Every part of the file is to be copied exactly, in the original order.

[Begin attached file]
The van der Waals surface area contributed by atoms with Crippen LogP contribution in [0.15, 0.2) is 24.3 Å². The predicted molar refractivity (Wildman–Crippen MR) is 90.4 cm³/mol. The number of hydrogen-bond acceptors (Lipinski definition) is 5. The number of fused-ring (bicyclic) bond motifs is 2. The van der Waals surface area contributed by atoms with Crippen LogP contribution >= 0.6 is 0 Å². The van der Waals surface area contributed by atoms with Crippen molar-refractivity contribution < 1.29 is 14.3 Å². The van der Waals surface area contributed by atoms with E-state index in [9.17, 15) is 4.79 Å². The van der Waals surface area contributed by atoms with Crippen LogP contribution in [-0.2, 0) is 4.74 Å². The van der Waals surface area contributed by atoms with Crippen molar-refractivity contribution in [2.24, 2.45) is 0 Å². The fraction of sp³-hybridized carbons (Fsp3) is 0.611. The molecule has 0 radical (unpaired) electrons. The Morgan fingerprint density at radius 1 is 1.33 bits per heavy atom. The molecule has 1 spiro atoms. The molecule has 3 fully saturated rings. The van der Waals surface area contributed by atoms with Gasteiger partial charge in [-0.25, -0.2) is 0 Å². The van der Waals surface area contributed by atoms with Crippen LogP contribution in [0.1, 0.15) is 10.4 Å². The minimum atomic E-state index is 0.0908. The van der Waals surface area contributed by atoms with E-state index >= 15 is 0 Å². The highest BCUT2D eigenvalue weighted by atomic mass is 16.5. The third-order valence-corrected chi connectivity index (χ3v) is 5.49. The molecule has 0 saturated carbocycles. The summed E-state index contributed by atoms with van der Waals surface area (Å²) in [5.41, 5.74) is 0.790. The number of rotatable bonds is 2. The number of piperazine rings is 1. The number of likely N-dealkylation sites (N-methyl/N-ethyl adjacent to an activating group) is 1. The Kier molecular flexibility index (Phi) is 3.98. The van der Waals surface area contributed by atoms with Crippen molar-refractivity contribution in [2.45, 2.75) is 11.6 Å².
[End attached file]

The van der Waals surface area contributed by atoms with Crippen LogP contribution in [0.15, 0.2) is 24.3 Å². The predicted molar refractivity (Wildman–Crippen MR) is 90.4 cm³/mol. The number of hydrogen-bond acceptors (Lipinski definition) is 5. The number of fused-ring (bicyclic) bond motifs is 2. The van der Waals surface area contributed by atoms with Crippen LogP contribution >= 0.6 is 0 Å². The van der Waals surface area contributed by atoms with Crippen molar-refractivity contribution < 1.29 is 14.3 Å². The van der Waals surface area contributed by atoms with E-state index in [9.17, 15) is 4.79 Å². The van der Waals surface area contributed by atoms with Crippen LogP contribution in [-0.2, 0) is 4.74 Å². The van der Waals surface area contributed by atoms with Crippen molar-refractivity contribution in [2.24, 2.45) is 0 Å². The fraction of sp³-hybridized carbons (Fsp3) is 0.611. The molecule has 0 radical (unpaired) electrons. The Morgan fingerprint density at radius 1 is 1.33 bits per heavy atom. The molecule has 1 spiro atoms. The molecule has 3 fully saturated rings. The van der Waals surface area contributed by atoms with Gasteiger partial charge in [-0.25, -0.2) is 0 Å². The van der Waals surface area contributed by atoms with Crippen LogP contribution in [0.1, 0.15) is 10.4 Å². The minimum atomic E-state index is 0.0908. The van der Waals surface area contributed by atoms with E-state index >= 15 is 0 Å². The highest BCUT2D eigenvalue weighted by atomic mass is 16.5. The third-order valence-corrected chi connectivity index (χ3v) is 5.49. The molecule has 0 saturated carbocycles. The summed E-state index contributed by atoms with van der Waals surface area (Å²) in [5.41, 5.74) is 0.790. The number of rotatable bonds is 2. The number of piperazine rings is 1. The number of likely N-dealkylation sites (N-methyl/N-ethyl adjacent to an activating group) is 1. The Kier molecular flexibility index (Phi) is 3.98. The van der Waals surface area contributed by atoms with Crippen molar-refractivity contribution in [2.45, 2.75) is 11.6 Å².